While Eun-joo remains by far the most interesting character to me with just how stern, cold, and honest she is, it’s Eun-hee’s actions that I feel the most conflicted about. I’ll admit: I was not a big fan of how she slept with her boss, Gun-joo (Shin Dong-wook), despite knowing that he was in a stagnant 9-year relationship with his girlfriend (it was still a relationship nonetheless). The fact that she went over to his place left me with a bitter taste in my mouth, but it also made me realize that Eun-hee herself is not all that innocent either. What’s even more interesting is the fact that she’s never set herself up to be innocent. She’s well aware of her actions and she feels conflicted on her relationship with Gun-joo, but she still goes along with it anyways. She knows what she’s doing and a part of her feels guilty for doing it, but she can’t stop herself. Eun-hee isn’t all that perfect either even if she’s trying to make herself be the peacemaker in the family and I think that’s what remains so fascinating about her.
Of course, me being me and me really liking Kim Ji-suk, I’m heavily enjoying Chan-hyuk’s friendship with Eun-hee in the show so far. I’m going to be even happier if the drama decides to embark on the ‘friends-to-lovers’ trope for the two close friends. Although he denies it, it’s obvious that Chan-hyuk cares for Eun-hee and is there for her when she needs him. Meanwhile, Eun-hee feels a sense of comfort around Chan-hyuk to the point where she can be vulnerable in front of him and tell him all her conflicting thoughts without feeling like she’s being judged. She goes to him during times of difficulties or struggles and I love the dynamic between the two. They might just be great friends for now with a complicated history of their own, but Chan-hyuk is just as involved with Eun-hee’s family struggles. He too is being dragged into their family issues so it’ll be interesting to not only watch him learn more about the family but also hopefully be able to provide support for Eun-hee as things progress.
I really have to give it up to the cast for their stellar performances and great acting! Han Ye-ri is always so good (I really liked her in ‘Age of Youth’) so it doesn’t come as a surprise that she’s exceptional in here as well. The same goes to Choo Ja-hyun who plays the cold, aloof, and distant sister whose personality can be off-putting for some (including Eun-hee). Kim Ji-suk is always great and I love him in here just as much as I liked him in ‘When the Camelia Blooms.’ His chemistry with Han Ye-ri is electric and I’m REALLY loving their relationship with each other. I was surprised to find cutie Shin Dong-wook in this drama after I last watched him in ‘Dae Jang-geum Is Watching.’ I actually had no idea that he was in the show so seeing him was a pleasant surprise. I’m not the biggest fan of his character per se, but damn, does he portray the sweet, pleasing, smooth, and push-n-pull type of character well in this drama.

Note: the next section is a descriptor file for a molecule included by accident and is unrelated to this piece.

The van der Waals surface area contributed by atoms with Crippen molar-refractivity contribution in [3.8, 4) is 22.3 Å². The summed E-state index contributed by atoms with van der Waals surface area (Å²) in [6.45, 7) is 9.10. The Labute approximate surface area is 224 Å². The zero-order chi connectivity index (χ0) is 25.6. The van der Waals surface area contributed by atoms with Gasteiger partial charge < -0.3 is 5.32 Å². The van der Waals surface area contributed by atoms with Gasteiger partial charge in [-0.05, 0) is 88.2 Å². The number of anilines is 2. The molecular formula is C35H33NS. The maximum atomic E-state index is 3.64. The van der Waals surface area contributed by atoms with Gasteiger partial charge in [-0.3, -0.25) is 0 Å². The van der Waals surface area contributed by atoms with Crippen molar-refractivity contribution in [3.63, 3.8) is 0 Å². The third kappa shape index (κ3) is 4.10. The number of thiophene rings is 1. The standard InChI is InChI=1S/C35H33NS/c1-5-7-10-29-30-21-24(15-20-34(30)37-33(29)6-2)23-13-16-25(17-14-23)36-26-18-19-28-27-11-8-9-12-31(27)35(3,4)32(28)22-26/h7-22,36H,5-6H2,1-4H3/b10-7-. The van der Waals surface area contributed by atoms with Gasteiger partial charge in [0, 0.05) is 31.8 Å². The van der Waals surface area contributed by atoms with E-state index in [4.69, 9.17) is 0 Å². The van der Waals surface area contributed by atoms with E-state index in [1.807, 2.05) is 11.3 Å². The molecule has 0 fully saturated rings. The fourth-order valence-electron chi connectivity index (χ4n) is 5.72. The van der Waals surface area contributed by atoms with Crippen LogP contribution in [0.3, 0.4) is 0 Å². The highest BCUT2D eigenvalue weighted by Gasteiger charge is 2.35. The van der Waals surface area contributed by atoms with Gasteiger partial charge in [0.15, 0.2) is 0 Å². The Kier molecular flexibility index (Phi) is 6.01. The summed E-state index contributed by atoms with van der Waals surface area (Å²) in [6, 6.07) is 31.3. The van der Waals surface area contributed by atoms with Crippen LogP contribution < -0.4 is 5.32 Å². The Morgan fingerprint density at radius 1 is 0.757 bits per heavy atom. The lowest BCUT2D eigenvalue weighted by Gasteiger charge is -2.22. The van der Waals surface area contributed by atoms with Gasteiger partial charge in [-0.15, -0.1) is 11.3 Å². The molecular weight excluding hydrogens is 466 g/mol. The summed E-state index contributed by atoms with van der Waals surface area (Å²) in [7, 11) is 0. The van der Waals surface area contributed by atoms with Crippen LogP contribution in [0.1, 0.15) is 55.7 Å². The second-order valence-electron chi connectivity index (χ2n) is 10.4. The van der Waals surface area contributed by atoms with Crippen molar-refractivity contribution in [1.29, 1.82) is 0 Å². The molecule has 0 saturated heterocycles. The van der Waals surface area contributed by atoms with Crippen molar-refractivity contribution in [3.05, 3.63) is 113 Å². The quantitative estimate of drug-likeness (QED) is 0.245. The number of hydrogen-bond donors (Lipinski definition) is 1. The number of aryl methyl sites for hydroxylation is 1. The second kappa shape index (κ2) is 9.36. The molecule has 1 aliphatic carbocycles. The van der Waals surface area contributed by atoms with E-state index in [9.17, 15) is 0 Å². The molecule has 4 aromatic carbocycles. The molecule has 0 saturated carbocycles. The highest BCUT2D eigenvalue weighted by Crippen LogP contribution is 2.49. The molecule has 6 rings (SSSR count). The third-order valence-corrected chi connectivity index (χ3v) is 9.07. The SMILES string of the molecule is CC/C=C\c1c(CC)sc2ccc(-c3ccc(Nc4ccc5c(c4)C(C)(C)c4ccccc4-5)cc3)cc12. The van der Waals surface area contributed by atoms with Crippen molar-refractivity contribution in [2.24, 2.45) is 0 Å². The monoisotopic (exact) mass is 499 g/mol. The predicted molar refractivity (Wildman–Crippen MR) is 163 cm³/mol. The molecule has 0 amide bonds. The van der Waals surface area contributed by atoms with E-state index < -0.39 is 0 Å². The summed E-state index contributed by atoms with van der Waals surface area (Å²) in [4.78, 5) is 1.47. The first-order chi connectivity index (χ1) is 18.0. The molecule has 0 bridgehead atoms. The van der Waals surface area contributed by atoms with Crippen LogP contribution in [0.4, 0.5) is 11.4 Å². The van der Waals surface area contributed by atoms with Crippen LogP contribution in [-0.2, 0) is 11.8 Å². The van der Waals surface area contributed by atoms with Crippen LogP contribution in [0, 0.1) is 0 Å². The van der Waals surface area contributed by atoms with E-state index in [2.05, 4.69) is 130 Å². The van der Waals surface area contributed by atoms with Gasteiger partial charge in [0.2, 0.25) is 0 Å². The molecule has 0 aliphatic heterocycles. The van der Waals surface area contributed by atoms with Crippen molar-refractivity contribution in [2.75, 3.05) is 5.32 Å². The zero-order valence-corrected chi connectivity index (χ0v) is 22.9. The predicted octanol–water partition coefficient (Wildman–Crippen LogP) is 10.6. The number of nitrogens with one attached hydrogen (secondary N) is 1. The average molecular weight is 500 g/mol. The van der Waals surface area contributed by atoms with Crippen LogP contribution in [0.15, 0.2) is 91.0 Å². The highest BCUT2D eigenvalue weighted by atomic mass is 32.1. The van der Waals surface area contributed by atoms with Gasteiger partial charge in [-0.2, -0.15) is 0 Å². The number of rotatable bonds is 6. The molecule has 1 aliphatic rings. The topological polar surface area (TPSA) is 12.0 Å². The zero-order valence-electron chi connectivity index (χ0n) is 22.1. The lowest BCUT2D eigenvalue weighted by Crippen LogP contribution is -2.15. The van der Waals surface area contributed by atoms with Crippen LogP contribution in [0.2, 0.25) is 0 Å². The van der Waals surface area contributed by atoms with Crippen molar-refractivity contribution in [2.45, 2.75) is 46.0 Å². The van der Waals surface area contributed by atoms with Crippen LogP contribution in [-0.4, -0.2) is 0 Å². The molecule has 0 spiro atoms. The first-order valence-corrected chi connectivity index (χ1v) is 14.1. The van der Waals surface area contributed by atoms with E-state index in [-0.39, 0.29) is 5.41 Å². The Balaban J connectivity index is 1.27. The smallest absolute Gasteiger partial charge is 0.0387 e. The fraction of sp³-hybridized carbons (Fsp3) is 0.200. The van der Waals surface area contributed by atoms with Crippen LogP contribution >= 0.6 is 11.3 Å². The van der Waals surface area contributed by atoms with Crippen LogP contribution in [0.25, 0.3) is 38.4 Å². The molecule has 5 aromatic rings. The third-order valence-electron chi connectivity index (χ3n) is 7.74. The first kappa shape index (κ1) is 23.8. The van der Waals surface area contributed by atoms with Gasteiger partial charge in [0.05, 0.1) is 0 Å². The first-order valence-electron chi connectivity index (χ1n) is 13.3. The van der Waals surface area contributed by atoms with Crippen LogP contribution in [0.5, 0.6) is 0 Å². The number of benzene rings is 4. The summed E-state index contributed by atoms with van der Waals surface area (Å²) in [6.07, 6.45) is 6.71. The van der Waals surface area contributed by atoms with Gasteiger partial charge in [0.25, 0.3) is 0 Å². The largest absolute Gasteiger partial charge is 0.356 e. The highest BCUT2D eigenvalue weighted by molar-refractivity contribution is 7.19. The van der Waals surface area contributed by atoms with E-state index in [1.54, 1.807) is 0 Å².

With Eun-joo’s marriage with Tae-hyung now up in flames, how are the rest of the family going to react and process the news? How will Eun-joo accept her new reality? How will Eun-hee support her older sister who she doesn’t necessarily get along with the most, but who she feels for and wants to comfort? Being family does not mean that everything will be pitch perfect, simple, or pretty. Often times, there’s are tears, shouting, fights, and arguments that blur up those lines. ‘My Unfamiliar Family’ hits close to home for me in some ways and maybe that’s why I enjoy it. Not everyone is perfect and not everything is perfect. ‘My Unfamiliar Family’ does a great job in showcasing that message, perfectly.
It’s Okay to Not Be Okay
(He’s SOOOOOO pretty *_____*)
KIM SOO-HYUN. KIM SOO-HYUNNNN. That’s it! That’s the tweet. That’s all you need to give the drama a try. I mean, he certainly was the reason as to why I decided to give the show a watch and he’ll probably remain the primary reason as to why I stay (other than brilliant and talented Oh Jung-se).
Okay, just to backtrack, to be honest, I had no intentions or plans to actually watch ‘It’s Okay to Not Be Okay.’ I really didn’t. But then after seeing just how excited everyone else was about the drama and with the first two episodes out, I decided to give it a try. I went in without having seen any teasers or video clips or even reading the premise. I had no clue or expectations as to what the drama was gonna be about. All I knew was that this was Kim Soo-hyun’s first lead role upon returning from military service and that the writer also penned ‘Jugglers’ which I enjoyed. Combine this with the director whose former works include ‘Encounter’ and ‘Jealousy Incarnate’ and I thought, why not give it a try?